Toronto, Thursday, Aug 12, 2004
entitled to challenge U.S. deportation
Knoxville, Tenn. -
Zündel is entitled to a hearing to
challenge his deportation to Canada, a federal
appeals court says.
Zündel, 65, has been held
last year in a detention centre in Toronto, where
officials consider him a security threat and are
trying to deport him to his native Germany.
A graphic artist and publisher, Mr. Zündel
gained notoriety with a 1980 pamphlet questioning
the Holocaust and with books bearing such titles as
The Hitler We Loved and Why.
He lived in Canada for decades. In 2000, he
moved to the United States on a temporary visa. He
married Ingrid Rimland, a naturalized
citizen from the former Soviet Union. They moved to
Tennessee, opened an art gallery and maintained Mr.
In February, 2003, U.S.
immigration agents arrested Mr. Zündel for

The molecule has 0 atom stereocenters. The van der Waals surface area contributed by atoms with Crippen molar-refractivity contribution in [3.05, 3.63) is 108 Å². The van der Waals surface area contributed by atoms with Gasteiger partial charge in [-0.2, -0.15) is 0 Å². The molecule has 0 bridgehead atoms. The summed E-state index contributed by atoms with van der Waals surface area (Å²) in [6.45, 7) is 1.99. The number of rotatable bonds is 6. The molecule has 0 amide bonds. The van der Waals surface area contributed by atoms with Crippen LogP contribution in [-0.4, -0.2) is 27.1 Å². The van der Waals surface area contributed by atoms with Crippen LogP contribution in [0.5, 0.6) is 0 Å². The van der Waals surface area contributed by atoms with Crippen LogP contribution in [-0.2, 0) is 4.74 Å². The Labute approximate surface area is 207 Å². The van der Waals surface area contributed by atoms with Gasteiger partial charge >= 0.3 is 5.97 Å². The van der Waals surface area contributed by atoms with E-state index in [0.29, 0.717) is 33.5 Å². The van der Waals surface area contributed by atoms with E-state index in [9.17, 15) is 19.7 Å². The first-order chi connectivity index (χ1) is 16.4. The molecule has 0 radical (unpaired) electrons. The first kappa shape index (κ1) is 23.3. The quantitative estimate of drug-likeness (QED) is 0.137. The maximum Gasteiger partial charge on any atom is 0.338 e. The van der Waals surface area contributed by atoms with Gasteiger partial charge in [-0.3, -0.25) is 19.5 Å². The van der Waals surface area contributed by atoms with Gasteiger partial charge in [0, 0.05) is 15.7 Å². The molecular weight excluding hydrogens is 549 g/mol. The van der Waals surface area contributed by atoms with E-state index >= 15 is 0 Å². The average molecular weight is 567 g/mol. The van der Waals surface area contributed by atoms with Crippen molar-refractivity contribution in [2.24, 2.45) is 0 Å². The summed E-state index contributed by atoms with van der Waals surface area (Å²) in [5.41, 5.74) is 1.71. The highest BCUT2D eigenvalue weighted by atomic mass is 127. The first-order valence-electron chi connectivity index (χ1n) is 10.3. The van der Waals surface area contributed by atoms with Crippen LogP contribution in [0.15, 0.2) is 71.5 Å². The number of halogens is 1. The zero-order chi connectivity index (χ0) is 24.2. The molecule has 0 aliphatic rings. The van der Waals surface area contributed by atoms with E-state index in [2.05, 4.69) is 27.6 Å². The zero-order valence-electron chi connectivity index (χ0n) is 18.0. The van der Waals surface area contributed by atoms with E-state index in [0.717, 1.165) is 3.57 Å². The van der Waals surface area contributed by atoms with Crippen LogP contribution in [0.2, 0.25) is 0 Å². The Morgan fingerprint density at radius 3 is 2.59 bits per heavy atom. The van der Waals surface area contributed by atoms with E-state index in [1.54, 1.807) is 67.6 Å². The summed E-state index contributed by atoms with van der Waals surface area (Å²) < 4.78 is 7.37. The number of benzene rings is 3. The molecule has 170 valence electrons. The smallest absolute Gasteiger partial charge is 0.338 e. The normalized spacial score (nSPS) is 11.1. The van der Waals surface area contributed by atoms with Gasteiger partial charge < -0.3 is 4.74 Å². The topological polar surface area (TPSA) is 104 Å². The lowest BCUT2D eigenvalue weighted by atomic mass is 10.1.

overstaying his visa and for failing to follow
through on his attempts to attain permanent
U.S. District Judge James Jarvis refused
to hear a petition then to stop his deportation.
The 6th U.S. Circuit Court of Appeals in Cincinnati
ruled last week that Mr. Zündel is entitled to
The Justice Department contends that he has
already been deported, rendering his appeal moot.
The appeals court said, however, that that was a
matter for the U.S. District Court in Knoxville to
Mr. Zündel faces hate crimes charges in
Germany over his writings.
dossier on the Ernst Zündel case